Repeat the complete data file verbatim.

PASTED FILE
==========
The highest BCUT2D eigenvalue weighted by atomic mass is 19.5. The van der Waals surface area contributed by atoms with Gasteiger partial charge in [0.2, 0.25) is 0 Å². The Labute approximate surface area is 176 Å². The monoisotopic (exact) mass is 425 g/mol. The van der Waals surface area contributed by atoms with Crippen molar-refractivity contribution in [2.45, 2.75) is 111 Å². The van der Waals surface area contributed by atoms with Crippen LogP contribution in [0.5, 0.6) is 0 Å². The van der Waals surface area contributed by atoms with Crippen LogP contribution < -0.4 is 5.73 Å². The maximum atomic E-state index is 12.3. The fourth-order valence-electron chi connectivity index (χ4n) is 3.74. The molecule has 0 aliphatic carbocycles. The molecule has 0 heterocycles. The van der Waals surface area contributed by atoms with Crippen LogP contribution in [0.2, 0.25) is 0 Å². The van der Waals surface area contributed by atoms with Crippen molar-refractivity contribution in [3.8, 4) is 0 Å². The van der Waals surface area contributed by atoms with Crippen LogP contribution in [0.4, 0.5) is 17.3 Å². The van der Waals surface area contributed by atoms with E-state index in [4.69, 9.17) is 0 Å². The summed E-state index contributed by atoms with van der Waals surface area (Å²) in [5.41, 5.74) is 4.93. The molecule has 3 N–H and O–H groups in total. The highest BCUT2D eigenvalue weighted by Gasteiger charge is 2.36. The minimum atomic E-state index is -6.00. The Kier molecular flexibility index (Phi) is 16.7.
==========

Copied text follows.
The highest BCUT2D eigenvalue weighted by atomic mass is 19.5. The van der Waals surface area contributed by atoms with Gasteiger partial charge in [0.2, 0.25) is 0 Å². The Labute approximate surface area is 176 Å². The monoisotopic (exact) mass is 425 g/mol. The van der Waals surface area contributed by atoms with Crippen molar-refractivity contribution in [2.45, 2.75) is 111 Å². The van der Waals surface area contributed by atoms with Crippen LogP contribution in [0.5, 0.6) is 0 Å². The van der Waals surface area contributed by atoms with Crippen LogP contribution < -0.4 is 5.73 Å². The maximum atomic E-state index is 12.3. The fourth-order valence-electron chi connectivity index (χ4n) is 3.74. The molecule has 0 aliphatic carbocycles. The molecule has 0 heterocycles. The van der Waals surface area contributed by atoms with Crippen LogP contribution in [0.2, 0.25) is 0 Å². The van der Waals surface area contributed by atoms with Crippen molar-refractivity contribution in [3.8, 4) is 0 Å². The van der Waals surface area contributed by atoms with Crippen LogP contribution in [0.4, 0.5) is 17.3 Å². The van der Waals surface area contributed by atoms with E-state index in [4.69, 9.17) is 0 Å². The summed E-state index contributed by atoms with van der Waals surface area (Å²) in [5.41, 5.74) is 4.93. The molecule has 3 N–H and O–H groups in total. The highest BCUT2D eigenvalue weighted by Gasteiger charge is 2.36. The minimum atomic E-state index is -6.00. The Kier molecular flexibility index (Phi) is 16.7.